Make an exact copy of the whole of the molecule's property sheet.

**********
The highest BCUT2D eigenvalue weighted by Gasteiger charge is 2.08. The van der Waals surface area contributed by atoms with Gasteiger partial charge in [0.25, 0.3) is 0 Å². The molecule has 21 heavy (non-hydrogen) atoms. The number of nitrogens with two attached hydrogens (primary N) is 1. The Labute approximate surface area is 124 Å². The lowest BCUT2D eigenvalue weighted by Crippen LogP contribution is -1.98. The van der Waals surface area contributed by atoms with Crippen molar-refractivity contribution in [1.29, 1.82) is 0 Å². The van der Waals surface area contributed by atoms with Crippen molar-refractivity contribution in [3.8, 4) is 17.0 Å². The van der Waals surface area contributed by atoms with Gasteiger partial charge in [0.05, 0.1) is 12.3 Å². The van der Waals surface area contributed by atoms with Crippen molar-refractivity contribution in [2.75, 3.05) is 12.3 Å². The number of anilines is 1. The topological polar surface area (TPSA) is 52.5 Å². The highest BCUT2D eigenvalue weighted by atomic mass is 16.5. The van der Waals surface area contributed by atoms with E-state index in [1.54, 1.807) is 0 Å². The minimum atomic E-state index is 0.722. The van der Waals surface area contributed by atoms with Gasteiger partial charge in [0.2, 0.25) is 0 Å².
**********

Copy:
The highest BCUT2D eigenvalue weighted by Gasteiger charge is 2.08. The van der Waals surface area contributed by atoms with Gasteiger partial charge in [0.25, 0.3) is 0 Å². The molecule has 21 heavy (non-hydrogen) atoms. The number of nitrogens with two attached hydrogens (primary N) is 1. The Labute approximate surface area is 124 Å². The lowest BCUT2D eigenvalue weighted by Crippen LogP contribution is -1.98. The van der Waals surface area contributed by atoms with Crippen molar-refractivity contribution in [1.29, 1.82) is 0 Å². The van der Waals surface area contributed by atoms with Crippen molar-refractivity contribution in [3.8, 4) is 17.0 Å². The van der Waals surface area contributed by atoms with Gasteiger partial charge in [0.05, 0.1) is 12.3 Å². The van der Waals surface area contributed by atoms with Crippen molar-refractivity contribution in [2.75, 3.05) is 12.3 Å². The number of anilines is 1. The topological polar surface area (TPSA) is 52.5 Å². The highest BCUT2D eigenvalue weighted by atomic mass is 16.5. The van der Waals surface area contributed by atoms with E-state index in [1.54, 1.807) is 0 Å². The minimum atomic E-state index is 0.722. The van der Waals surface area contributed by atoms with Gasteiger partial charge in [0.2, 0.25) is 0 Å².